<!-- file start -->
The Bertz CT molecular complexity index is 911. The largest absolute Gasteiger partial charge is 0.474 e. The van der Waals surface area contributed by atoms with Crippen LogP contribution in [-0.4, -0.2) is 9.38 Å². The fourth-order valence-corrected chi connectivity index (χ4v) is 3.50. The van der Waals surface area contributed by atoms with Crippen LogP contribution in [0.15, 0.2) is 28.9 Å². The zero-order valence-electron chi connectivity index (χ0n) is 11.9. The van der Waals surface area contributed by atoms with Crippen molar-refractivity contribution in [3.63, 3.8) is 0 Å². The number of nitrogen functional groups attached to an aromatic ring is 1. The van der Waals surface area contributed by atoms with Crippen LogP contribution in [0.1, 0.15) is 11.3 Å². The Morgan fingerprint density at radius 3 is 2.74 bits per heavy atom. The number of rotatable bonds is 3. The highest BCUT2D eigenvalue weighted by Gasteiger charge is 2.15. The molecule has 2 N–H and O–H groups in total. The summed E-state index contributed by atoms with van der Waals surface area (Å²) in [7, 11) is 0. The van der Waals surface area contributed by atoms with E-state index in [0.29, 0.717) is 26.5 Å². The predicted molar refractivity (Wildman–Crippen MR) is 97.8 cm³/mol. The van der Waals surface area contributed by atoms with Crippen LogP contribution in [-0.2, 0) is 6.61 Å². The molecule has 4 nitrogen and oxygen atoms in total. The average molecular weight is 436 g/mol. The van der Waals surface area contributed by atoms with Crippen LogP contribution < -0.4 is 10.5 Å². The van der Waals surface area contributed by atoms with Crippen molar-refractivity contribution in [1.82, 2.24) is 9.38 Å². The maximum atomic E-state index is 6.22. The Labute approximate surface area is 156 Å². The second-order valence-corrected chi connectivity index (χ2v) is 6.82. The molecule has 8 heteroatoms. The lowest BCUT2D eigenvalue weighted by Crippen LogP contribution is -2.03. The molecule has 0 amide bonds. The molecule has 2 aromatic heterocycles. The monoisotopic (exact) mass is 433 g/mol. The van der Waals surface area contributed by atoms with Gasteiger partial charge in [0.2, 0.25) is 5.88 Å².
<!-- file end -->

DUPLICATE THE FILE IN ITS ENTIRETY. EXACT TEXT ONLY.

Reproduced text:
The Bertz CT molecular complexity index is 911. The largest absolute Gasteiger partial charge is 0.474 e. The van der Waals surface area contributed by atoms with Crippen LogP contribution in [-0.4, -0.2) is 9.38 Å². The fourth-order valence-corrected chi connectivity index (χ4v) is 3.50. The van der Waals surface area contributed by atoms with Crippen LogP contribution in [0.15, 0.2) is 28.9 Å². The zero-order valence-electron chi connectivity index (χ0n) is 11.9. The van der Waals surface area contributed by atoms with Crippen molar-refractivity contribution in [3.63, 3.8) is 0 Å². The number of nitrogen functional groups attached to an aromatic ring is 1. The van der Waals surface area contributed by atoms with Crippen LogP contribution in [0.1, 0.15) is 11.3 Å². The Morgan fingerprint density at radius 3 is 2.74 bits per heavy atom. The number of rotatable bonds is 3. The highest BCUT2D eigenvalue weighted by Gasteiger charge is 2.15. The molecule has 2 N–H and O–H groups in total. The summed E-state index contributed by atoms with van der Waals surface area (Å²) in [7, 11) is 0. The van der Waals surface area contributed by atoms with E-state index in [0.29, 0.717) is 26.5 Å². The predicted molar refractivity (Wildman–Crippen MR) is 97.8 cm³/mol. The van der Waals surface area contributed by atoms with Crippen LogP contribution in [-0.2, 0) is 6.61 Å². The molecule has 4 nitrogen and oxygen atoms in total. The average molecular weight is 436 g/mol. The van der Waals surface area contributed by atoms with Crippen LogP contribution < -0.4 is 10.5 Å². The van der Waals surface area contributed by atoms with Crippen molar-refractivity contribution in [1.82, 2.24) is 9.38 Å². The maximum atomic E-state index is 6.22. The Labute approximate surface area is 156 Å². The second-order valence-corrected chi connectivity index (χ2v) is 6.82. The molecule has 8 heteroatoms. The lowest BCUT2D eigenvalue weighted by Crippen LogP contribution is -2.03. The molecule has 0 amide bonds. The molecule has 2 aromatic heterocycles. The monoisotopic (exact) mass is 433 g/mol. The van der Waals surface area contributed by atoms with Gasteiger partial charge in [0.2, 0.25) is 5.88 Å².